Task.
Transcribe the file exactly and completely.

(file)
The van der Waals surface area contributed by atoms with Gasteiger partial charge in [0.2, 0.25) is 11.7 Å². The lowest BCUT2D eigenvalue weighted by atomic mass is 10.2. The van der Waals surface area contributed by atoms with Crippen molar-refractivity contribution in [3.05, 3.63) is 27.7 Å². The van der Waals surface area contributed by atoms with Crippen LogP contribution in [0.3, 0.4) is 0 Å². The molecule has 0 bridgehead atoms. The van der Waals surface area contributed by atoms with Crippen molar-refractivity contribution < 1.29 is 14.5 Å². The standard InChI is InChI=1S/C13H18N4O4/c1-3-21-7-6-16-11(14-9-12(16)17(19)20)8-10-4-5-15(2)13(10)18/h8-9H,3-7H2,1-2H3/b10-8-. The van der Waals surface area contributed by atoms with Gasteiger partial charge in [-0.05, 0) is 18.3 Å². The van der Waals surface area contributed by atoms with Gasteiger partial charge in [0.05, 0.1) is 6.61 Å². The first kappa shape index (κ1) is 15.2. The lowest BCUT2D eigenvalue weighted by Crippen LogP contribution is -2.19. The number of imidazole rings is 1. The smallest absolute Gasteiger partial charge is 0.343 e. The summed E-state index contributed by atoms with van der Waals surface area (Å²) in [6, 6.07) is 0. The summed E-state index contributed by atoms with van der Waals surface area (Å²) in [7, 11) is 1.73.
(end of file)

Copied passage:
The van der Waals surface area contributed by atoms with Gasteiger partial charge in [0.2, 0.25) is 11.7 Å². The lowest BCUT2D eigenvalue weighted by atomic mass is 10.2. The van der Waals surface area contributed by atoms with Crippen molar-refractivity contribution in [3.05, 3.63) is 27.7 Å². The van der Waals surface area contributed by atoms with Crippen LogP contribution in [0.3, 0.4) is 0 Å². The molecule has 0 bridgehead atoms. The van der Waals surface area contributed by atoms with Crippen molar-refractivity contribution < 1.29 is 14.5 Å². The standard InChI is InChI=1S/C13H18N4O4/c1-3-21-7-6-16-11(14-9-12(16)17(19)20)8-10-4-5-15(2)13(10)18/h8-9H,3-7H2,1-2H3/b10-8-. The van der Waals surface area contributed by atoms with Gasteiger partial charge in [-0.05, 0) is 18.3 Å². The van der Waals surface area contributed by atoms with Gasteiger partial charge in [0.05, 0.1) is 6.61 Å². The first kappa shape index (κ1) is 15.2. The lowest BCUT2D eigenvalue weighted by Crippen LogP contribution is -2.19. The number of imidazole rings is 1. The smallest absolute Gasteiger partial charge is 0.343 e. The summed E-state index contributed by atoms with van der Waals surface area (Å²) in [6, 6.07) is 0. The summed E-state index contributed by atoms with van der Waals surface area (Å²) in [7, 11) is 1.73.